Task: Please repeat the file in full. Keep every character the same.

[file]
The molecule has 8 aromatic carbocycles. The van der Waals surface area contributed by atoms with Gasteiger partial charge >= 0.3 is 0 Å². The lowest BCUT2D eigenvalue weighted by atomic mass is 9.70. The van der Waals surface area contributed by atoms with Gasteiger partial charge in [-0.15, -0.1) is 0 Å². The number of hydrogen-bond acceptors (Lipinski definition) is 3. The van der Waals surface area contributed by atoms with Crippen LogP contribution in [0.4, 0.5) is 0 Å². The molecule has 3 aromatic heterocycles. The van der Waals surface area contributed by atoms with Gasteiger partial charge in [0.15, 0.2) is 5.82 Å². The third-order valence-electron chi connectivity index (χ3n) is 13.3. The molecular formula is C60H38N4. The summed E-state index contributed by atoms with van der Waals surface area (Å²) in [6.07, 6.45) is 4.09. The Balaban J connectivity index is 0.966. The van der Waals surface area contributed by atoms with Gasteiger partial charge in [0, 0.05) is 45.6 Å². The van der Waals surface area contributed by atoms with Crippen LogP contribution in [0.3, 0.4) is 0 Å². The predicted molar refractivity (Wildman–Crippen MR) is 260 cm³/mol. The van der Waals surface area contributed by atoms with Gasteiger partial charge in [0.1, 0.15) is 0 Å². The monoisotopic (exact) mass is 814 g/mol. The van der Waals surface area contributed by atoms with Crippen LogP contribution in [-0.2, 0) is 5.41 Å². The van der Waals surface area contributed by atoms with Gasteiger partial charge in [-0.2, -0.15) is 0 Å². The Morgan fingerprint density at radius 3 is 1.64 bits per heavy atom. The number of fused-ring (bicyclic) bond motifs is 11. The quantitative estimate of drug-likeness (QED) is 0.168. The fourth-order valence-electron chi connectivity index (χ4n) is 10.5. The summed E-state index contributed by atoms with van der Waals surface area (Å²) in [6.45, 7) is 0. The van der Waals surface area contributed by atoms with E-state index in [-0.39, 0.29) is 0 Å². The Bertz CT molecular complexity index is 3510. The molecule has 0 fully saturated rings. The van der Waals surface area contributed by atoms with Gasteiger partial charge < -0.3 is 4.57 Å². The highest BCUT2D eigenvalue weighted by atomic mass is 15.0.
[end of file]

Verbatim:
The molecule has 8 aromatic carbocycles. The van der Waals surface area contributed by atoms with Gasteiger partial charge >= 0.3 is 0 Å². The lowest BCUT2D eigenvalue weighted by atomic mass is 9.70. The van der Waals surface area contributed by atoms with Gasteiger partial charge in [-0.15, -0.1) is 0 Å². The number of hydrogen-bond acceptors (Lipinski definition) is 3. The van der Waals surface area contributed by atoms with Crippen LogP contribution in [0.4, 0.5) is 0 Å². The molecule has 3 aromatic heterocycles. The van der Waals surface area contributed by atoms with Gasteiger partial charge in [0.15, 0.2) is 5.82 Å². The third-order valence-electron chi connectivity index (χ3n) is 13.3. The molecular formula is C60H38N4. The summed E-state index contributed by atoms with van der Waals surface area (Å²) in [6.07, 6.45) is 4.09. The Balaban J connectivity index is 0.966. The van der Waals surface area contributed by atoms with Gasteiger partial charge in [0, 0.05) is 45.6 Å². The van der Waals surface area contributed by atoms with Crippen LogP contribution in [0.3, 0.4) is 0 Å². The predicted molar refractivity (Wildman–Crippen MR) is 260 cm³/mol. The van der Waals surface area contributed by atoms with Gasteiger partial charge in [0.1, 0.15) is 0 Å². The monoisotopic (exact) mass is 814 g/mol. The van der Waals surface area contributed by atoms with Crippen LogP contribution in [-0.2, 0) is 5.41 Å². The van der Waals surface area contributed by atoms with Gasteiger partial charge in [-0.2, -0.15) is 0 Å². The Morgan fingerprint density at radius 3 is 1.64 bits per heavy atom. The number of fused-ring (bicyclic) bond motifs is 11. The quantitative estimate of drug-likeness (QED) is 0.168. The fourth-order valence-electron chi connectivity index (χ4n) is 10.5. The summed E-state index contributed by atoms with van der Waals surface area (Å²) in [6.45, 7) is 0. The van der Waals surface area contributed by atoms with E-state index in [-0.39, 0.29) is 0 Å². The Bertz CT molecular complexity index is 3510. The molecule has 0 fully saturated rings. The van der Waals surface area contributed by atoms with Gasteiger partial charge < -0.3 is 4.57 Å². The highest BCUT2D eigenvalue weighted by atomic mass is 15.0.